AI is experiencing a renaissance. If you listen to the salespeople, you will hear some FOMO messaging about ‘Artificial Intelligence isn’t going to have another winter so you need to get on board before everyone else’. It’s more complex and subtle than that, and you need to be wary of people giving you glib superficial messaging.
It is important to be data-driven, and inspired by insights. We live in a world where we have an unwieldy amount of data, tons of information, some knowledge, and a bit of wisdom. When you talk to people, you are competing with so much more data than you can imagine; news outlets, celebrities, fake news, old news, people in our inner and wider circles. We have to find a way of communicating to be heard and understood above all that. Data is chaotic. Consumers of data act like active elements of a network, they are not passive.
There will be a touch of frost in AI adoption if businesses do not understand or trust AI, and do not know how to test it.
AI will also be subject to a data universe and part of the process is to select the right data so that it can work. Businesses will also need to know how to test it rigorously.
If the future is already here, then how can people make sure that their envionment doesn’t get chilly when it comes to AI?
How can organisations move to successful implementation with AI and avoid their own AI Winter?
Data is the language for AI-based solutions. Key factors to be considered when testing AI-based solutions include:
Changes in Input Data
AI solutions need to be tested for changes in input data to have an effective system. It is important to conduct an analysis of data dependencies.
Developing curated datasets
The input and the expected output constitute the training data sets. The dataset test contains data for all possible permutations and blends to test the efficiency of trained models. The model goes through an iterative training process. Developing test validation test suites are based on algorithms and test data sets. Confidence score results can be more meaningful than outcomes, and testers can think in terms of success thresholds and ranges.
Data Labelling and Bias
Supervised learning techniques mean that data labelling introduces human judgement and bias into the dataset. As organizations become more mindful of diversity and inclusion, data bias is becoming a more important topic. However, like the concept of an AI winter, there is additional complexity. If we do not imbue the human experience in labelled data, we miss out on experiential knowledge. If we do imbue human experience, then data biases can creep in. Apriori testing of the input labelled data identifies any concealed patterns, spurious correlations, heteroscedasticity and other potential issues in the dataset. Otherwise, the resulting model is biased toward the characteristics that have more extensive representation in the data set.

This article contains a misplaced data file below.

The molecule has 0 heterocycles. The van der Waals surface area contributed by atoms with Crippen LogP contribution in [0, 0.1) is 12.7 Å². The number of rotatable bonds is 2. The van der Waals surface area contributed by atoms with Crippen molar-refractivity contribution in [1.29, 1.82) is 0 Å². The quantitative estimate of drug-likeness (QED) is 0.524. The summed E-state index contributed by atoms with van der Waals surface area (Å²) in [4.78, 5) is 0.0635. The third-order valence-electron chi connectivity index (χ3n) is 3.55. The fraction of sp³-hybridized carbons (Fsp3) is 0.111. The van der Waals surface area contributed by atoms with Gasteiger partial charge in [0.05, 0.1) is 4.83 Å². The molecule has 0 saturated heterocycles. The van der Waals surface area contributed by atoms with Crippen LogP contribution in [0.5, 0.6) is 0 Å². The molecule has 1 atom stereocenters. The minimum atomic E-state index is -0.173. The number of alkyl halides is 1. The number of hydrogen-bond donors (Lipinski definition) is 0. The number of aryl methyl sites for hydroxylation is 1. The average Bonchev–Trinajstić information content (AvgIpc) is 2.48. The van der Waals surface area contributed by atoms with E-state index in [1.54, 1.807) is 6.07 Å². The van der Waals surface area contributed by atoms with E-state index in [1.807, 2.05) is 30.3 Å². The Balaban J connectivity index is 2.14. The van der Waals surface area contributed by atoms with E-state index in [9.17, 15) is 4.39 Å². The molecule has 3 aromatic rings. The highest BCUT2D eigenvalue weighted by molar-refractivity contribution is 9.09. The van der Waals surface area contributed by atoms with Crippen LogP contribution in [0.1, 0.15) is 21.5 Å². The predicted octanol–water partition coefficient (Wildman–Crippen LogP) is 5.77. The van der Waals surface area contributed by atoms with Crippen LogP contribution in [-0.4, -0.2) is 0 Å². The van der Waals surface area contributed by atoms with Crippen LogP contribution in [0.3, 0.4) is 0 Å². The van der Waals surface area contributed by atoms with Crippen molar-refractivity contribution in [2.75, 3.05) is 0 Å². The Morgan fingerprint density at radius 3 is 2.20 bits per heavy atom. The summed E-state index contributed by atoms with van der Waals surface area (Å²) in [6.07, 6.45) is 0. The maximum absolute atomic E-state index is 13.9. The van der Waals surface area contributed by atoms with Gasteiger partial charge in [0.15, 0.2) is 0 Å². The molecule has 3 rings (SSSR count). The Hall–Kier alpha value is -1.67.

The role of the AI Translator
AI translators can help users to think more widely about the AI problems at hand. Often, business users have a narrow focus on how a problem set, inspired by their understanding of the solution. In itself, this produces bias. However, this can skew the solution towards what a user wants to see rather than introducing more complicated or unfamiliar solutions.
The ‘AI Winter’ concept is often used as a FOMO tactic to push organisations towards AI. It’s quite a different thing to say that ‘AI is everywhere’ and quite another thing to say that ‘AI will solve all your problems if you buy this tech’. If you have to ask yourself if your organisation is ready for an AI implementation, that means you are probably not ready for it and it is time to get data-savvy.
If your organisation can’t test or understand the AI output then it means that you may not have what you need to be successful with the technology. Start with the end in mind and the data throughout and be mindful that the problem isn’t always the tech; the people are crucial to success, too.
To summarise, although it may not be completely left out in the cold winter, it does mean that there could be a touch of frost in AI adoption in organisations because they do not know how to test artificial intelligence solutions output or trust the numbers. It needs to be translated into something meaningful that business people can understand and trust.